Located in the Old City of Jerusalem, the Western Wall, popularly known as the Wailing Wall, is the most religious site in the world for the Jewish people. However, it is only the remnant of the Western Wall that was built in 20BC by King Herod, during an expansion of the Second Jewish Temple, which resulted in a sharply inclined hill known to Jews and Christians as the Temple Mount.
Solomon’s Temple, according to the Hebrew Bible, was built in the 10th century BC atop a hill, which was known as the Temple Mount. It was razed by the Babylonians in 586 BC and the Second Temple was completed and dedicated in 516 BC. Much later, around 19 BC, Herod the Great started a huge expansion project on the Temple Mount and in addition to fully rebuilding and enlarging the temple, he artificially expanded the platform on which it stood. The temple was destroyed by the Romans, along with the rest of Jerusalem in 70 AD, but somehow the western support wall of the Temple Mount survived. However, it held no special significance, until the 16th century, when Suleiman the magnificent established the Ottoman Empire. He restored the city walls of Jerusalem in 1536, encouraged the expelled Jews to return and settle in the city and also declared that, the Jews have the right to pray there for all times. This mandate remained in force and was honored by his successors for more than 400 years.
For more than one thousand years Jerusalem was under Muslim rule and during that period, the Western Wall was subjected to far worse than semantic indignities. To humiliate the Jews and to hurt their sentiments, the Arabs often dumped their garbage at the foot of the Wall. In those days, the area in front of the wall was just a narrow alley, cramped by a Muslim neighborhood known as the Mughrabi Quarter and except on special occasions, the Jews did not regularly visit the Wall.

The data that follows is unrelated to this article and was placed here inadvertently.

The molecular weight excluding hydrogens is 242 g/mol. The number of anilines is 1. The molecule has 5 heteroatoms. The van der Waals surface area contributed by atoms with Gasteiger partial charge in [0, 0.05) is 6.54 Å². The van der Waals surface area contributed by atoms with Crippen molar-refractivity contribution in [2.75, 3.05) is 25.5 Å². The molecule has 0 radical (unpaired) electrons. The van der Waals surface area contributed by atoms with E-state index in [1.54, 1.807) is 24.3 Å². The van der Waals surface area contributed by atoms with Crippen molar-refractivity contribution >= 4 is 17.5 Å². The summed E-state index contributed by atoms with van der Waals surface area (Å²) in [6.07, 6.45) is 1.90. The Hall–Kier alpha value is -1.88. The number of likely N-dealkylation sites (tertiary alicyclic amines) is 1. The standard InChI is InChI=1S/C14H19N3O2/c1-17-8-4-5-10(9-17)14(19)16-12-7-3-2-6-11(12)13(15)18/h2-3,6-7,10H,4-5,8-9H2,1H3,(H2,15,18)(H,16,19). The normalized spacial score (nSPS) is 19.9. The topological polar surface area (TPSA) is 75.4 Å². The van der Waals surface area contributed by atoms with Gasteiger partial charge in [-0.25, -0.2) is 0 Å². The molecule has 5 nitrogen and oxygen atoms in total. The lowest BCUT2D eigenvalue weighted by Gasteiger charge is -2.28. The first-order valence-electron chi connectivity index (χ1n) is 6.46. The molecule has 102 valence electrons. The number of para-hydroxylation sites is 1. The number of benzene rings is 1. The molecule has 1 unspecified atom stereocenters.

Kotel ha-Ma'aravi or the Western Wall was under Jordan for nineteen years, from 1948 to 1967 and according to an armistice agreement in 1949, the Jews were guaranteed the right to visit the Wall. However, no Israeli Jew was ever permitted to do so.
Since the Western Wall forms a part of another larger wall that surrounds the Muslim ‘Dome of the Rock’ and Al-Aqsa Mosque, the right to control the Wall has become a matter of dispute between Jews and the Arabs. The dispute turned into a bitter conflict, which became particularly heated since the Israeli government took full control of the Old City in the wake of the Six Day War of June 1967.
However, following the Six Day War, the Israelis dug below the ground of the wall, exposing two more levels of the wall. They also cleared the surrounding area, which created the Western Wall Plaza. Consequently, the area measuring about 160 feet (50 m) long and about 60 feet (20 m) high has now become quite big.
shawls during the Passover priestly blessing ceremony
It is a common belief among the Jewish community that, the divine Presence never departs from the Western Wall. Till today, the Jews lament the destruction of the Temple and pray for its restoration. Apart from the spoken prayers, there is a custom to leave a note with a prayer in the cracks between the stone walls. It is commonly believed that any wish left in the Wailing Wall is sure to be reciprocated. The prayers offered at the ‘Kotel’ or the Wall was so heartfelt that the non-Jews began calling the site the ‘Wailing Wall.’ Nevertheless, this undignified name never won a wide following among the traditional Jews and the term is not used in Hebrew.
According to Jewish belief, creation started with Jerusalem and Mount Moriah is the epicenter, known by the mystics as the ‘watering stone’. Isaac was bound for sacrifice on Mount Moriah and his son Jacob dreamed here of the ladder ascending to heaven. It is believed by the Jews that, the Divine Presence would never leave the Western Wall, and that the Wall will never be destroyed. In fact, Jerusalem was destroyed and rebuilt nine times. But, the Western Wall is the one symbol that remained intact.